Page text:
Tin Pan Alley:
Top 100 Songs
Tin Pan Alley is a reference to a collection of late 19th century and early 20th century music publishers and songwriters in New York City, specifically West 28th Street between Fifth and Sixth Avenues in Manhattan. The era is generally marked as starting in 1885 when a number of music publishers first set up shop in the area. Some consider the start of the Great Depression in the 1930s to mark the ending – a time when sheet music was no longer the driving force for American popular music, but a time when the phonograph, radio, and movies had more influence. Others consider the movement to have lasted into the 1950s when it was upstated by the rise of rock & roll and the subsequent influence of writers from the Brill Building. Some of the the most significant Tin Pan Alley writers were Harold Arlen, Irving Berlin, George M. Cohan, George Gershwin, Ira Gershwin, Oscar Hammerstein II, Jerome Kern, Frank Loesser, Cole Porter, Richard Rodgers, and Albert Von Tilzer. The phrase, however, has come to be associated more broadly with commercially successful music of the early 20th century.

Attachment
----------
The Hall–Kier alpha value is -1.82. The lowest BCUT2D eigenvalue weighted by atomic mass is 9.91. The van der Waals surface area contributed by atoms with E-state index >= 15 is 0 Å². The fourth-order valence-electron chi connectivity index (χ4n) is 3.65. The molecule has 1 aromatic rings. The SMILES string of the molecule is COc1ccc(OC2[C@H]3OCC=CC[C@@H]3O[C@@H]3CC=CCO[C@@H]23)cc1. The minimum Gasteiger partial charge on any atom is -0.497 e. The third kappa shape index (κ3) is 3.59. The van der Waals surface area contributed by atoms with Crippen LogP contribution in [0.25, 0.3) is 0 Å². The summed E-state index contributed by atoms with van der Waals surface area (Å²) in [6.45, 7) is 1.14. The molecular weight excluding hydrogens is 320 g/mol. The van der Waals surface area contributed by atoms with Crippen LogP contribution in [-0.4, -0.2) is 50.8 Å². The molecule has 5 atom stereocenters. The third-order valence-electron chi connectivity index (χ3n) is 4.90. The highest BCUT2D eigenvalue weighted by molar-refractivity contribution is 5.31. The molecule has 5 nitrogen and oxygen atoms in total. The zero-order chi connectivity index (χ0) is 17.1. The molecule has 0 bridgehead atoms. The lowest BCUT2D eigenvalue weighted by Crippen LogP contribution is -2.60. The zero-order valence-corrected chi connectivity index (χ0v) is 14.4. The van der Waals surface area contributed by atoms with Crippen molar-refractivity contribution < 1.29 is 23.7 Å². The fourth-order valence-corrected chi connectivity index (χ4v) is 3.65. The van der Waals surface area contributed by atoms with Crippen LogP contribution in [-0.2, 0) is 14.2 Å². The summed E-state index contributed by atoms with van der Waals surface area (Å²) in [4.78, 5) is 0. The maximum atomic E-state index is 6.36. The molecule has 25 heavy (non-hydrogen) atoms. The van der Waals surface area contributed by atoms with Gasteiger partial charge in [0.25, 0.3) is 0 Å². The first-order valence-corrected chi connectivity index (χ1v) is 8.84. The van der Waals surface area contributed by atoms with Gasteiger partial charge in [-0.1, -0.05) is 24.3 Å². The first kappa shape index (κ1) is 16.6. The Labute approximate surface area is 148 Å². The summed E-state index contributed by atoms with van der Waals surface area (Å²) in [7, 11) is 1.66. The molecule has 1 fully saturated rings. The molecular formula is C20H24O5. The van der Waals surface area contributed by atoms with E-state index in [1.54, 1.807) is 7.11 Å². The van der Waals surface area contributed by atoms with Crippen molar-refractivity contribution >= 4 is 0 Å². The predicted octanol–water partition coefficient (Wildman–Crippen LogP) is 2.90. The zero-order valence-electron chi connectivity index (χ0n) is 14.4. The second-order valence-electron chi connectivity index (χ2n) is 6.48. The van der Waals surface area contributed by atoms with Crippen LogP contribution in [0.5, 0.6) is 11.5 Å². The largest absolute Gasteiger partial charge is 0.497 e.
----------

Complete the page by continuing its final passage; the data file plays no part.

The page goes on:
This list was creating by aggregating 18 lists and giving extra weight to songs which fell between 1885 and 1933 and were written by one of the significant songwriters specifically associated with the Tin Pan Alley era. Songs are listed with the songwriters and first year the song emerged. These songs have largely become standards; more than half of them appear on the DMDB list of the top 100 American Songbook Standards .
Click here to see other genre-specific song lists.
1. Irving Berlin “Alexander’s Ragtime Band” (1911)
11. George M. Cohan “Give My Regards to Broadway” (1904)
21. Seymour Simons and Gerald Marks “All of Me” (1931)
31. Ben Bernie, Kenneth Casey, and Maceo Pinkard “Sweet Georgia Brown” (1925)
41. Harry Von Tilzer and Andrew B. Sterling “Wait Till the Sun Shines, Nellie” (1905)
51. Harold Arlen and Ted Koehler “Stormy Weather (Keeps Rainin' All the Time)” (1933)
61. Joe Burke and Al Dubin “Tip Toe Through the Tulips” (1929)
71. Victor Young and Will Harris “Sweet Sue, Just You” (1928)
81. Richard H. Gerard and Harry Armstrong “Sweet Adeline (You’re the Flower of My Heart)” (1903)
91. Jerome Kern and Oscar Hammerstein II “Ol’ Man River” (1927)
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First posted 4/17/2021.